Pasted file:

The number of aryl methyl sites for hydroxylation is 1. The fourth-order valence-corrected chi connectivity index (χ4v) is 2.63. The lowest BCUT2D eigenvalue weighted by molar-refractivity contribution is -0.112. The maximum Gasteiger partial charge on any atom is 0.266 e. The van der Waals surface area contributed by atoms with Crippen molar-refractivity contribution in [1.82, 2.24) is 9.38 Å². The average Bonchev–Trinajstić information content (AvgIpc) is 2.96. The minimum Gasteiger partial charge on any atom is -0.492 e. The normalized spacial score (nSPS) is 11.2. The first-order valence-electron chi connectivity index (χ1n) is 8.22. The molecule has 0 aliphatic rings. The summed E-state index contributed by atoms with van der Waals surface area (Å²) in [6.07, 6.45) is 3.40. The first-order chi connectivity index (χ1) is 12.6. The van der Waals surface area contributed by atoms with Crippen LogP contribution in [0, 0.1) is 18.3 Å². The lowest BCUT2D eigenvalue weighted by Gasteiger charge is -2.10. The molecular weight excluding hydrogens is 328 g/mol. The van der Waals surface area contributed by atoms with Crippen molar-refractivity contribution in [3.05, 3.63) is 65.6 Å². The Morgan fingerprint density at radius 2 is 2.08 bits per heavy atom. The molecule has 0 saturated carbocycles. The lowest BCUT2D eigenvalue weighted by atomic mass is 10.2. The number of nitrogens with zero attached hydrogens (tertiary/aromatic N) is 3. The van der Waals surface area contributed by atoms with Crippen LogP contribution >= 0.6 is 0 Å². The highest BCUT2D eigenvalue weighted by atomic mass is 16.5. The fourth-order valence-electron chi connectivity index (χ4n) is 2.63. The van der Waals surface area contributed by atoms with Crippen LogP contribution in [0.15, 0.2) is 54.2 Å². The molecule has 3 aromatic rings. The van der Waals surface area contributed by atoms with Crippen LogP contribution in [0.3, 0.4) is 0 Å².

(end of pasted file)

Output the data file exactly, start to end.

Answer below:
The number of aryl methyl sites for hydroxylation is 1. The fourth-order valence-corrected chi connectivity index (χ4v) is 2.63. The lowest BCUT2D eigenvalue weighted by molar-refractivity contribution is -0.112. The maximum Gasteiger partial charge on any atom is 0.266 e. The van der Waals surface area contributed by atoms with Crippen molar-refractivity contribution in [1.82, 2.24) is 9.38 Å². The average Bonchev–Trinajstić information content (AvgIpc) is 2.96. The minimum Gasteiger partial charge on any atom is -0.492 e. The normalized spacial score (nSPS) is 11.2. The first-order valence-electron chi connectivity index (χ1n) is 8.22. The molecule has 0 aliphatic rings. The summed E-state index contributed by atoms with van der Waals surface area (Å²) in [6.07, 6.45) is 3.40. The first-order chi connectivity index (χ1) is 12.6. The van der Waals surface area contributed by atoms with Crippen LogP contribution in [0, 0.1) is 18.3 Å². The lowest BCUT2D eigenvalue weighted by Gasteiger charge is -2.10. The molecular weight excluding hydrogens is 328 g/mol. The van der Waals surface area contributed by atoms with Crippen molar-refractivity contribution in [3.05, 3.63) is 65.6 Å². The Morgan fingerprint density at radius 2 is 2.08 bits per heavy atom. The molecule has 0 saturated carbocycles. The lowest BCUT2D eigenvalue weighted by atomic mass is 10.2. The number of nitrogens with zero attached hydrogens (tertiary/aromatic N) is 3. The van der Waals surface area contributed by atoms with Crippen LogP contribution >= 0.6 is 0 Å². The highest BCUT2D eigenvalue weighted by atomic mass is 16.5. The fourth-order valence-electron chi connectivity index (χ4n) is 2.63. The van der Waals surface area contributed by atoms with Crippen LogP contribution in [0.15, 0.2) is 54.2 Å². The molecule has 3 aromatic rings. The van der Waals surface area contributed by atoms with Crippen LogP contribution in [0.3, 0.4) is 0 Å².